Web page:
Is Spanish Mastiff Playful?
Looking to own a Spanish Mastiff and need to know whether Spanish Mastiff is a playful breed and fun to be around?
According to pet experts, Spanish Mastiff Dogs score out of 5 in the scale of the most playful dog breeds.
One of the things we appreciate about canines is their playfulness. But some breeds are usually more playful than others.
So, in the spirit of a good time, we combed through our breed profiles to find the canine breeds that tend to be the most enjoyable loving. It's essential to keep in mind that most of these breeds are not couch potatoes or shrinking violets and, in fact, normally need lots of mental and physical stimulation so they don't become bored.
You should remember that all dogs are individuals - not all Labs are obsessed with playing fetch, and there are most likely even some Portuguese Water Dogs who don't like water.
Of course, with any of these breeds, a dog's health and age will sway his level of liveliness. So even with these breeds, you should have a vet analyze your dog to make sure there are no underlying conditions before initiating any exuberant activities.
Top 5 Most Playful Dog Breeds
2. Labrador Retriever - Labs are playful and normally fun-loving demeanors are absolutely part of it.
3. Papillon - Pappillion's are small, spunky and smart, this breed needs to be entertained - or she'll find a way to delight herself.
4. Bearded Collie - These dogs are known for his signature greeting, and is usually a boisterous and exuberant breed who will amuse you with his clownish antics.
5. Beagle - This breed is led by his nose, and likes to have loads of opportunity to use his powerful sniffer. That can be as easy as your hiding treats around your house or taking him on long, meandering walks outdoors.
Spanish Mastiff Information
This noble giant is aloof, dignified, calm and intelligent. It is devoted to its family and may politely accept strangers if it has been socialized properly, although it will be wary of them. It can be aggressive toward other dogs. The Spanish Mastiff may be a less-than-ideal pet in urban situations, where its booming voice and massive size could be problematic. It is a wonderful protector of its home and family. And an ideal protector of herds and flocks from wolf predation. Socialization and training should begin early to ensure this dog a stable and reliable pet. Supervised exposure in puppy-hood to a variety of unfamiliar but non-threatening dogs will help dampen a tendency to aggression toward other dogs. The breed is quite alert and food motivated but can bore easily; training must be consistent and firm but gentle. Once the trainer has established the dog's respect as leader, the Spanish Mastiff will be an extremely loyal pet.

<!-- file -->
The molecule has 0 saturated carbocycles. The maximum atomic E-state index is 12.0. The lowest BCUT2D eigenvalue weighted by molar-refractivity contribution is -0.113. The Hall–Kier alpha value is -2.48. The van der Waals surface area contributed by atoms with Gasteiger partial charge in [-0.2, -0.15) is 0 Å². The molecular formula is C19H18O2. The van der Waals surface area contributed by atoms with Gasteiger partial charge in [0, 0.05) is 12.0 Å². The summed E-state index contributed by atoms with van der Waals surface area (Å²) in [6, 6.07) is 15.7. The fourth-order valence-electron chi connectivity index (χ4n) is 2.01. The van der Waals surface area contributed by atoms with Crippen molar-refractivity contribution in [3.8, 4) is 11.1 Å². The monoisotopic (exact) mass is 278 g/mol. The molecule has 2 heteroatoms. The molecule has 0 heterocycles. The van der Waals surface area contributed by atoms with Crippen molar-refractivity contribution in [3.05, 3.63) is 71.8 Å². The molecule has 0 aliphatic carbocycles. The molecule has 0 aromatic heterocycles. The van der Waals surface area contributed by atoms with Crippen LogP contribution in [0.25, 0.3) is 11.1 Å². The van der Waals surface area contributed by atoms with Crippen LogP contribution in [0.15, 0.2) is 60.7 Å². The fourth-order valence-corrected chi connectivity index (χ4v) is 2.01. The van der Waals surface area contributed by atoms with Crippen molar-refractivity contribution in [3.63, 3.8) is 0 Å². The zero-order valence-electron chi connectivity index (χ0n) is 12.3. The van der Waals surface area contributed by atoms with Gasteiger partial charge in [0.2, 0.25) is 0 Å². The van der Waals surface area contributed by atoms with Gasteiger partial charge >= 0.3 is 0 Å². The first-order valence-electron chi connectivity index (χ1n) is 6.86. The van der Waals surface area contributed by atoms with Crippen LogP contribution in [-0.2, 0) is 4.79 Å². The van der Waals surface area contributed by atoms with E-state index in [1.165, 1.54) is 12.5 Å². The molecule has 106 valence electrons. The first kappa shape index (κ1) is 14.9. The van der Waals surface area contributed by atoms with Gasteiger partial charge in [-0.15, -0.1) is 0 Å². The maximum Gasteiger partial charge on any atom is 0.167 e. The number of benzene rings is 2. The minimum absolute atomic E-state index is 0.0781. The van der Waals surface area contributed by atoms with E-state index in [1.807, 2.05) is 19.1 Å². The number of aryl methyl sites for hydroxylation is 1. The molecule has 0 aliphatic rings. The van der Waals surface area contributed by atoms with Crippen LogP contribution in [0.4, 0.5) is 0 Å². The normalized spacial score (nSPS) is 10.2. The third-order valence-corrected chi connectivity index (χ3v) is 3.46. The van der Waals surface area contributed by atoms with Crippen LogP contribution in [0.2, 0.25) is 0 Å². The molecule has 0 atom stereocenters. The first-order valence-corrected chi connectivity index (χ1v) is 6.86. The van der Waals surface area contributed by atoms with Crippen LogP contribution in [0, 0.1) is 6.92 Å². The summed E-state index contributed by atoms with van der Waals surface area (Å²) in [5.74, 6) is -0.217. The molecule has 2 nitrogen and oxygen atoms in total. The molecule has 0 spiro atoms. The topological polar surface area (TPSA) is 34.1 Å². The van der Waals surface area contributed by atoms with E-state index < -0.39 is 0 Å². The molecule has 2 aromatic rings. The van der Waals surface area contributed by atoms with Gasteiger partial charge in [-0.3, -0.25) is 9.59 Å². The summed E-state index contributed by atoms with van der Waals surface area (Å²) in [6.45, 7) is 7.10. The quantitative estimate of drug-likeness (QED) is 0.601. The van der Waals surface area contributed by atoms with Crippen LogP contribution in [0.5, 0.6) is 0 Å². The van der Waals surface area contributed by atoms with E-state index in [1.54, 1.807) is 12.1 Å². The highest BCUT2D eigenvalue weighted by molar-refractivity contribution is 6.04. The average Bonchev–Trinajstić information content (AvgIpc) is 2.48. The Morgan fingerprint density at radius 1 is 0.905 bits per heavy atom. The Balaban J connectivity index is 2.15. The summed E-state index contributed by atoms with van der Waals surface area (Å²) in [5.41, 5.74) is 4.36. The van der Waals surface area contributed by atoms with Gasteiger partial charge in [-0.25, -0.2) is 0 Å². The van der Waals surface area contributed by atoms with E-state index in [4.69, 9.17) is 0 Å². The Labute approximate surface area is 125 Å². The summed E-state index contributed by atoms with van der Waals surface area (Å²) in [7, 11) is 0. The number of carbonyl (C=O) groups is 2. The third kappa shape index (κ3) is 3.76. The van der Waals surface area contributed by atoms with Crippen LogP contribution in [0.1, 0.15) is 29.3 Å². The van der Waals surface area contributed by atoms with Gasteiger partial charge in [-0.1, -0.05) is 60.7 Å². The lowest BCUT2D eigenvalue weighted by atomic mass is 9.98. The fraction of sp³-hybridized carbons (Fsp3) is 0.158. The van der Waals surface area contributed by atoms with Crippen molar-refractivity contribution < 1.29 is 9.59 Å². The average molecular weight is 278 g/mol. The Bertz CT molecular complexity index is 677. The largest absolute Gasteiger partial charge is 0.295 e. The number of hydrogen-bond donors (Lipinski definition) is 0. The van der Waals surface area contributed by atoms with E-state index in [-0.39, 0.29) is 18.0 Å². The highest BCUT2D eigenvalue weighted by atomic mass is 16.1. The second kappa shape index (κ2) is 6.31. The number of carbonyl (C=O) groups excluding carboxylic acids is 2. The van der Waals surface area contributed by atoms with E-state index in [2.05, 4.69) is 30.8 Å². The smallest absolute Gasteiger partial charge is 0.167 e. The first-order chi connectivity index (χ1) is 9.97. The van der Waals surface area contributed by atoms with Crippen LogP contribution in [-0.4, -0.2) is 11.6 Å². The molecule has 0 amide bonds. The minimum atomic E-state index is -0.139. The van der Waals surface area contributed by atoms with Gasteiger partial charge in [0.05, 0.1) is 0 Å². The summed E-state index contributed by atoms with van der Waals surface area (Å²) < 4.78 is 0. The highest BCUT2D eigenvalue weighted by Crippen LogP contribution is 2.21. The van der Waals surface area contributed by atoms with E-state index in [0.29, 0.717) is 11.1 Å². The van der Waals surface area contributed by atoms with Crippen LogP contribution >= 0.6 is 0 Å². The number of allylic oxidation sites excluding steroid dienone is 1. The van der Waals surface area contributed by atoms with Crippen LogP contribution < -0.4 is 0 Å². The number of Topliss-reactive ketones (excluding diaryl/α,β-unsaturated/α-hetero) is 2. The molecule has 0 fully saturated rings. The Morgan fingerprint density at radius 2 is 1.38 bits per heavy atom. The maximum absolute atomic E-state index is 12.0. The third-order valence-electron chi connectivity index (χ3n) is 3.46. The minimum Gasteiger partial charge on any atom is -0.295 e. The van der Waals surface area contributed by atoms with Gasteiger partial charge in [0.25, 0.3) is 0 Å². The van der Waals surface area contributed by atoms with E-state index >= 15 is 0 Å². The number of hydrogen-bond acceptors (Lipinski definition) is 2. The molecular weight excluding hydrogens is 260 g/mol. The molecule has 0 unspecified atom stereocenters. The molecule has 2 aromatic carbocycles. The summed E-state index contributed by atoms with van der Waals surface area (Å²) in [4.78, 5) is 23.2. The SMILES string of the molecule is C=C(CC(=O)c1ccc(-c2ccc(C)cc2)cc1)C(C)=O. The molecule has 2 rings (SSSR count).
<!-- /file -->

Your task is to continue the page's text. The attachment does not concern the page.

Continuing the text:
What to do if you lose your Spanish Mastiff
If your Spanish Mastiff Dog or any other pet has gone missing and it does not have an identification tag with a phone number, you can:
1. Report your missing pet details at Pet Reunite website here.
2. Report the missing pet on the Local Facebook Lost Pets Groups Here.
3. Visit the local vets to see if someone has handed in your lost pet.
4. Call the RSPCA or Visit the RSPCA Lost Pets website and complete a Lost Pet Report.
5. Visit Lost Pets Pages of Animal Pounds.
What to do if you find a lost Spanish Mastiff
If you find a Spanish Mastiff Dog or any other pet and it does not have an identification tag with a phone number, you can:
1. Register the found pet details at Pet Reunite website here.
2. Register the missing pet on the Local Facebook Lost Pets Groups.
3. Contact the Local Authority to collect the lost animal.
4. Take the pet to the local Animal Shelter near to your area.
5. Take the pet to the local Vet Clinic who usually scan the animal’s microchip and locate the registered pet owner.
Laws Regarding Missing Pets
1. It is against the law to keep any animal that you find.
2. Pets are generally considered property and it is illegal to take and keep someone else’s property.
3. You must contact your local animal control unit and file a FOUND AN ANIMAL report for any dog or cat you find.
4. To reclaim your lost dog, cat or other pet from the animal shelter you must pay a release fee.
5. If your dog or cat is unregistered, you will have to register your pet before you can take it home.